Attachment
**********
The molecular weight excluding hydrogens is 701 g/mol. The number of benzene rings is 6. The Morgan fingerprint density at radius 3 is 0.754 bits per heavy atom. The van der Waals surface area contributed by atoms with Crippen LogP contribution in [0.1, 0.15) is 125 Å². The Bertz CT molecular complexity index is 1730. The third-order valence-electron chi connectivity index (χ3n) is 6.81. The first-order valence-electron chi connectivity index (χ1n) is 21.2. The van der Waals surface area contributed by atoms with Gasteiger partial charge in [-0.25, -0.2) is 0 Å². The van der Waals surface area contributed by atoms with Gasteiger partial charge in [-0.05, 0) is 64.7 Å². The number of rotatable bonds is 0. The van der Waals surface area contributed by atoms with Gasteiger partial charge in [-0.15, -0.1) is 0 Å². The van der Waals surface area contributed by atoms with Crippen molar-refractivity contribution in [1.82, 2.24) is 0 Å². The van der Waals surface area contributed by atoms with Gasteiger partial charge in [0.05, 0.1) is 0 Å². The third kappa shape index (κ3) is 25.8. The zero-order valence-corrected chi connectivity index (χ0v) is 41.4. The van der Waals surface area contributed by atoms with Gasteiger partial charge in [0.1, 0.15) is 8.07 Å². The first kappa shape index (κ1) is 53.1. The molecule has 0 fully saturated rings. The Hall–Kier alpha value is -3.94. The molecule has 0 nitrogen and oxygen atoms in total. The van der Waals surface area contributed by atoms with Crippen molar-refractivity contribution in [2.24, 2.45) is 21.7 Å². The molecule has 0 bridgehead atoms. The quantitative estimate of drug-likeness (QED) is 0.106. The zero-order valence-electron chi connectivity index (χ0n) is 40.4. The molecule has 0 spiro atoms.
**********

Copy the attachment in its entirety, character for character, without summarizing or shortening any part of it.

The molecular weight excluding hydrogens is 701 g/mol. The number of benzene rings is 6. The Morgan fingerprint density at radius 3 is 0.754 bits per heavy atom. The van der Waals surface area contributed by atoms with Crippen LogP contribution in [0.1, 0.15) is 125 Å². The Bertz CT molecular complexity index is 1730. The third-order valence-electron chi connectivity index (χ3n) is 6.81. The first-order valence-electron chi connectivity index (χ1n) is 21.2. The van der Waals surface area contributed by atoms with Gasteiger partial charge in [-0.25, -0.2) is 0 Å². The van der Waals surface area contributed by atoms with Gasteiger partial charge in [-0.05, 0) is 64.7 Å². The number of rotatable bonds is 0. The van der Waals surface area contributed by atoms with Gasteiger partial charge in [-0.15, -0.1) is 0 Å². The van der Waals surface area contributed by atoms with Crippen molar-refractivity contribution in [1.82, 2.24) is 0 Å². The van der Waals surface area contributed by atoms with Gasteiger partial charge in [0.05, 0.1) is 0 Å². The third kappa shape index (κ3) is 25.8. The zero-order valence-corrected chi connectivity index (χ0v) is 41.4. The van der Waals surface area contributed by atoms with Gasteiger partial charge in [0.1, 0.15) is 8.07 Å². The first kappa shape index (κ1) is 53.1. The molecule has 0 fully saturated rings. The Hall–Kier alpha value is -3.94. The molecule has 0 nitrogen and oxygen atoms in total. The van der Waals surface area contributed by atoms with Crippen molar-refractivity contribution in [2.24, 2.45) is 21.7 Å². The molecule has 0 bridgehead atoms. The quantitative estimate of drug-likeness (QED) is 0.106. The zero-order valence-electron chi connectivity index (χ0n) is 40.4. The molecule has 0 spiro atoms.